Dr. Susan L. Karamanian, Dean, College of Law, Hamad Bin Khalifa University, on how the law has responded to a pandemic-induced transformation of employment practices.
Not too long ago, work largely occurred at the office or in some other communal space. Face-to-face meetings and sit-down lunches or conversations with colleagues over coffee were the norm.
COVID-19 put that routine on hold. With its arrival came the state-ordered lockdown, which meant the closure of most collective physical spaces.
For many, however, work continued. Instead of the office, we have the private home, open for business 24/7, amid family members and the background of the television, class sessions, video games, and mobile phones. Instead of face-to-face meetings and chit-chats, we have platforms like Zoom, Teams, or Webex.
Eventually, we all may return to the workplace and our daily routine, and many of us are already in a phased-in or close to full return. We dutifully show our Ehteraz upon arrival showing that we have been vaccinated, get our temperatures checked, wear our masks, and keep our distance.
Regardless of where and how we work after the virus, the concept of the office and even of work have been fundamentally transformed.
How do we define the workday and the associated concept of leave when we are constantly online – and, in many instances, expected to be so?
Has the law kept up with these developments? For example, what does it mean to be ‘at work’ when work occurs in your home at the kitchen table? How do we define the workday and the associated concept of leave when we are constantly online – and, in many instances, expected to be so? Or, as another example, what is the employer’s obligation to provide technical support or internet security in the home? And when we eventually return to the office, what are the obligations of the employer to ensure a safe workplace?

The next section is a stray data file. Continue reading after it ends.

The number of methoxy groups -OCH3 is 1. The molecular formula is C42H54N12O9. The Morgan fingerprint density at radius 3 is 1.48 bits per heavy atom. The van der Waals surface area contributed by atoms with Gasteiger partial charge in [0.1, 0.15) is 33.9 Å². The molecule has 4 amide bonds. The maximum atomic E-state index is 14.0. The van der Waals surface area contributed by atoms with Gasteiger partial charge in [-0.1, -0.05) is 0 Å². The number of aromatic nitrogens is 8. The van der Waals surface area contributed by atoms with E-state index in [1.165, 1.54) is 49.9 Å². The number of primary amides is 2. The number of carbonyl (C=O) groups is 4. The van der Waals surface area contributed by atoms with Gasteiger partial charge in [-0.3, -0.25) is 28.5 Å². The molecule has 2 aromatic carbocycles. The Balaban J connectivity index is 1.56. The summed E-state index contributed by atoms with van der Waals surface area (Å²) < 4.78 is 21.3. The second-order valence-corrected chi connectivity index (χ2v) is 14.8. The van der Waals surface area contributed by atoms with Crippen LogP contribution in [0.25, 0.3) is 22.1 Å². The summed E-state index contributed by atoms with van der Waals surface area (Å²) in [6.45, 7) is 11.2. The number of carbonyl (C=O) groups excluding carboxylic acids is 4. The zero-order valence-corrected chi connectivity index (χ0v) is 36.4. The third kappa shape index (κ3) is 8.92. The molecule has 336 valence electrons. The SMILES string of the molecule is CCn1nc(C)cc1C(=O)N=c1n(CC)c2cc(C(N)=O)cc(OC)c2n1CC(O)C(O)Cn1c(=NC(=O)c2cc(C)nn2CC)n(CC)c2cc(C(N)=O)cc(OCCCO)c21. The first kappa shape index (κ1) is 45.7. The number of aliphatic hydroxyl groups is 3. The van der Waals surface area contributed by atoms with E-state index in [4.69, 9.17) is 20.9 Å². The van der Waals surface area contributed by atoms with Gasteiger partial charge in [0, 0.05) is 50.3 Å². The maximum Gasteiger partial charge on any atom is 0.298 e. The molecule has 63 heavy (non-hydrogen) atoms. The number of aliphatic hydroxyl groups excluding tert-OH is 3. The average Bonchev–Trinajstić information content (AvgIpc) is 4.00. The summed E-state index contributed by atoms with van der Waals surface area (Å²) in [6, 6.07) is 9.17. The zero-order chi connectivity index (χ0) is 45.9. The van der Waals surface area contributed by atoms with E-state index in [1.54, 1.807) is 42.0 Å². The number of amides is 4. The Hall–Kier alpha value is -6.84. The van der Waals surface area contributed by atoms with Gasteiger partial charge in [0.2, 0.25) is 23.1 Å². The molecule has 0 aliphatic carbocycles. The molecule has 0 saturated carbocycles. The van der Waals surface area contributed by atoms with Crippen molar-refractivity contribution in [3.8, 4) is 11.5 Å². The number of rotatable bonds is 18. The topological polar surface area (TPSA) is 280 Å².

In a colloquium this past academic year, HBKU’s College of Law teamed up with the Qatar Financial Centre Employment Standards Office to discuss various aspects of these developments in Qatar, whose response has had significant legal and policy dimensions.
Flexibility in the labor market is essential given the climate of business uncertainty due to the pandemic.”
On the legal front, under Law No. 17 of 2020, Qatar introduced a non-discriminatory minimum wage, including a minimum allocation for accommodation expenses and food. According to Alix Nasri of the International Labour Organization, who spoke at the colloquium, this measure is timely as having a safe and clean home, along with proper nourishment, is critical to tackling the pandemic. Also, under Decree Law No. 18 of 2020 and Decree Law No. 19 of 2020, Qatar’s labor law was amended to remove the requirement of a non-objection certificate for a worker to transfer jobs within the country and to ease the entry and exit of expatriates. Flexibility in the labor market is essential given the climate of business uncertainty due to the pandemic.